Black History Month

Let's celebrate the world changers, brave leaders, our black brothers and sisters. All who have gone before us and those forging ahead. All who continue to inspire us! Each week we will share resources, inspiration, a highlight of key figures from black history and those shaping our future.

February 12, 2022

Click here to read our newsletter from Week 1.

CELEBRATE

James Baldwin
James Baldwin

James Baldwin is best known for his influential writings surrounding racial equality. Baldwin grew up in the US and found his passion for writing at a young age. He spent a few years as a preacher before deciding to leave the pulpit to eventually end up in Greenwich Village as a freelance writer. Baldwin secured a grant which allowed him to focus solely on his writing. Baldwin moved to Europe where he finished his first novel, now considered an American classic, Go Tell It on the Mountain, published in 1953. Over the next 10 years, Baldwin authored four books, two of which became immediate bestsellers. After returning to the US to take part in the civil rights movement, he authored The Fire Next Time, which explored Black identity and the state of racial struggle. This is the book that put Baldwin on the cover of TIME Magazine. Baldwin returned to France where he wrote If Beale Street Could Talk (1974). He spent his last ten years of life producing powerful works of fiction, non-fiction and poetry and passed away in 1987.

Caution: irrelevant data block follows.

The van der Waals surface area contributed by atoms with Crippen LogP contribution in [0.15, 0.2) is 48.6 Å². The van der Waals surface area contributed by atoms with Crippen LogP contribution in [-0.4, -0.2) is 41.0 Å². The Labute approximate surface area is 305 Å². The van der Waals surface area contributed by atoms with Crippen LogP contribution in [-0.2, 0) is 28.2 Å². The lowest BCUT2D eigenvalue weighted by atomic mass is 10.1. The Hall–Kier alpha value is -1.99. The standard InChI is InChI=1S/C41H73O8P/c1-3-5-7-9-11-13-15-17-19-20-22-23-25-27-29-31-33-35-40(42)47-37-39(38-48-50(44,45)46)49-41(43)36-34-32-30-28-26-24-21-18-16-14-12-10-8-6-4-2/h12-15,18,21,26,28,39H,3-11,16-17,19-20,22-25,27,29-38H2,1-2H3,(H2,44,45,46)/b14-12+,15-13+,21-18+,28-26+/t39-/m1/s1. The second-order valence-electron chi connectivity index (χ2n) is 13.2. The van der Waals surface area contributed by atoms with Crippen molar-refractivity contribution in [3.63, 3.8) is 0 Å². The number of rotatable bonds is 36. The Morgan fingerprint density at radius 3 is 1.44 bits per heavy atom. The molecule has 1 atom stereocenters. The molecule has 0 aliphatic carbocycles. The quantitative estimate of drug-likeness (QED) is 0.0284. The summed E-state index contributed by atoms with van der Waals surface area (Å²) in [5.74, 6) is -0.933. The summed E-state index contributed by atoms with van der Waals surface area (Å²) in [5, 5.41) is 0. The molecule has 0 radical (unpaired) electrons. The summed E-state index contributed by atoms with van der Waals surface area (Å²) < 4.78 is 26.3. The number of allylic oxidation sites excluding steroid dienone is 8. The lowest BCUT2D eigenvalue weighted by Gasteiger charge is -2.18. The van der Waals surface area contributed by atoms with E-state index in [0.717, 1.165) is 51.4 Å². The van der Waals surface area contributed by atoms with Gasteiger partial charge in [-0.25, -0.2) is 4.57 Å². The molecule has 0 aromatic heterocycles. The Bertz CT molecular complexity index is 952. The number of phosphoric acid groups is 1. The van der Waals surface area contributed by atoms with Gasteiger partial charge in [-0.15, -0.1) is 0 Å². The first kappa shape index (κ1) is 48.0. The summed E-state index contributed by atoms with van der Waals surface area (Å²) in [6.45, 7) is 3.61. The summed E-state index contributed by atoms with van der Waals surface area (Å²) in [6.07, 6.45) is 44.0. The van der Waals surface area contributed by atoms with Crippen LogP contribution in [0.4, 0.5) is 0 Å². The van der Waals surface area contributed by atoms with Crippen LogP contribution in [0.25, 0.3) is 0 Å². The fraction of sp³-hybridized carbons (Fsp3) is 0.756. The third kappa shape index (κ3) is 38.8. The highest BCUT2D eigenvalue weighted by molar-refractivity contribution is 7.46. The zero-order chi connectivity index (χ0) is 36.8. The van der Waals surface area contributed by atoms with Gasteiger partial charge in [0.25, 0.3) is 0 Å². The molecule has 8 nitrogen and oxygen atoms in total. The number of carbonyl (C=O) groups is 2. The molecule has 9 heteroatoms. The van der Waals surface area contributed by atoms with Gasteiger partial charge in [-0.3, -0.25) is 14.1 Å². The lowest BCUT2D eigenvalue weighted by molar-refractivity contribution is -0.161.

Source: https://www.pbs.org/wnet/americanmasters/james-baldwin-about-the-author/59/

 

Tamika Mallory
Tamika Mallory

Tamika Mallory is a civil rights activist, organizer, speaker, and mother fighting racism, sexism, and gun violence today. In 2011, Mallory became the youngest executive director of Reverend Al Sharpton’s National Action Network. In 2017, she was a co-chair of the Women’s March on Washington (the largest single-day protest in US History) and later became the co-president of The Women’s March Inc. Most recently, Mallory was a co-founder of Until Freedom, a social justice organization fighting systemic and racial injustice. As of this week, Tamika is  a nominee for the NAACP Image Award in the Social Justice Impact category! You can support Tamika’s work at untilfreedom.com